According to the government, we’ll be spending a booming £380m on Guy Fawkes festivities this year.
So, let's celebrate this staggering sum with a brief look at man’s 2,000-year-old fascination with explosions…
All hail the mighty bamboo plant: a major player in the history of paper, it also provided primitive firecrackers.
Discovered in China during the Han Dynasty (206-220 BC) moist roots were thrown on a fire, creating air pockets that exploded unexpectedly. Known as pao chuk, they were used to scare away evil spirits.
All hail the mighty monks: around 300 AD, Chinese monks attempted to find the elixir of eternal life. Ironically they discovered a crude gunpowder recipe instead. Realising it had no immortal properties, they packed it in bamboo shoots to create real firecrackers.
By the 13th century an English Franciscan monk, Roger Bacon, became one of the earliest Europeans known to have studied this magical explosive powder that had arrived along the Silk Road. Identifying its fatal dangers, he recorded his results in code.
The Italian Job
Italy is the artistic home of fireworks. In the 13th century scientists experimented with powdered metals to create gold and silver sparks.
Later, in the 19th century, Italian scientists harnessed metallic salt’s colourful properties.
They also created flash powder. Hotter and faster-burning than gunpowder it’s the main ingredient in every firework we know and love today and was once used in camera flashes.
Kuwait holds the record for the world’s largest firework display to date. On 10 November, 2012, 77,282 fireworks were lit during a 64-minute celebration of the nation’s 50th anniversary. It cost a cool $15m!
Other records include the most rockets lanched (125,801 in the Philippines), largest Catherine wheel (32m in diameter, Malta) and Portugal’s record-breaking largest rocket, which weighed in at 13.5kg and was 7m long.
The technology and planning behind each large-scale televised public display is mind-boggling.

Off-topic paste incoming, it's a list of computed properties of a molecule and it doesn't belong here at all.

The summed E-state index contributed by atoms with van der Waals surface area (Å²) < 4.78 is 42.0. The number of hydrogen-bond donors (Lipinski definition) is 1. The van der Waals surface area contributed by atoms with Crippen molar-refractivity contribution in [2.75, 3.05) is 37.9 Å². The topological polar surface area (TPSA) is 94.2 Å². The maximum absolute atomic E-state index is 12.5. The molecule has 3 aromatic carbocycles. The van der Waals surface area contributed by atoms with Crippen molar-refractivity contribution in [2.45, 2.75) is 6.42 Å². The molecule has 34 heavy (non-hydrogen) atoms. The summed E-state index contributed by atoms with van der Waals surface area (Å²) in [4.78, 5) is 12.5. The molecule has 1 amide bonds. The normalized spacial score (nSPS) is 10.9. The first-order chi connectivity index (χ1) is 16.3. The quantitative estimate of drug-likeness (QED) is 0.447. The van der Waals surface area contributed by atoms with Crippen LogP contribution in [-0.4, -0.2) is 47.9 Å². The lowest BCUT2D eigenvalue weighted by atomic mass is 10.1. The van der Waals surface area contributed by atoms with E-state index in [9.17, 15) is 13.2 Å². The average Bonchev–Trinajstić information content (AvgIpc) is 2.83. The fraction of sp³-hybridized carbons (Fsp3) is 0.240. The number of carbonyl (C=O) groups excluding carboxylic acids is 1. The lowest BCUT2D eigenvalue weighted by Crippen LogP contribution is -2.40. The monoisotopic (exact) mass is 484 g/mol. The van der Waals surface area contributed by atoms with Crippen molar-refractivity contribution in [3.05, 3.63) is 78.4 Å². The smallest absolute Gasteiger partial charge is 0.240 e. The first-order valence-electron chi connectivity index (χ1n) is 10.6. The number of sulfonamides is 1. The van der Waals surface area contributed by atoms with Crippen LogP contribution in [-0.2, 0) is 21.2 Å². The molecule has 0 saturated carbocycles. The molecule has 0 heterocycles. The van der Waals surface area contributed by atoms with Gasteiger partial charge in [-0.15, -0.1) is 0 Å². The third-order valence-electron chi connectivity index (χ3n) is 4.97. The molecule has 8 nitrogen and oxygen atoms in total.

Software called Shellcalc is used to work out exactly where every firework will fall in every possible situation.
Four different contingency plans are designed for different weather conditions and camera crews are told how high each explosion will be, and in which direction it will take place, to ensure the spectacle is captured effectively on film.
When displays take place in public monuments (such as the London Eye), for safety reasons the crews are not allowed on site until the last possible moment, giving them a matter of hours to rig up their fireworks.
Have fireworks, will travel
Liuyang is the firework buff’s Mecca.
The Chinese city literally translates as ‘fire flower’ and it’s where the majority of fireworks in the world are made, with factories dotted across the city.
Each factory makes different components to ensure there are no catastrophic explosions. According to firework blogger Harry Gilliam, tests are made daily, around the clock.
If you think that’s cool, take a look at the city’s annual firework festival. Held every October, it’s where brand new firework inventions are debuted.
Gone in 15 seconds
Ever wondered what a 17-minute display would be like if it went up in 15 seconds? Well wonder no more.
Apparently an ‘over-zealous back-up file’ triggered a 7,000 firework mishap, causing over $300,000 worth of explosives to ignite at the same time during San Diego’s Big Bay Boom 4 July celebration in 2012. Amazingly, though, no-one was injured!
The main man behind each display is known as a firer. Weirdly, in the UK there is no legal qualification to be one.
There are, however, such strict laws on storage, transport, sale, public liability and health and safety that you’d never be able to get close to the action without serious industry experience.
The British Pyrotechnists Association has established recognised benchmark qualifications and training schemes. If you’re interested in this fascinating art as a career, they’ve got all the information you need.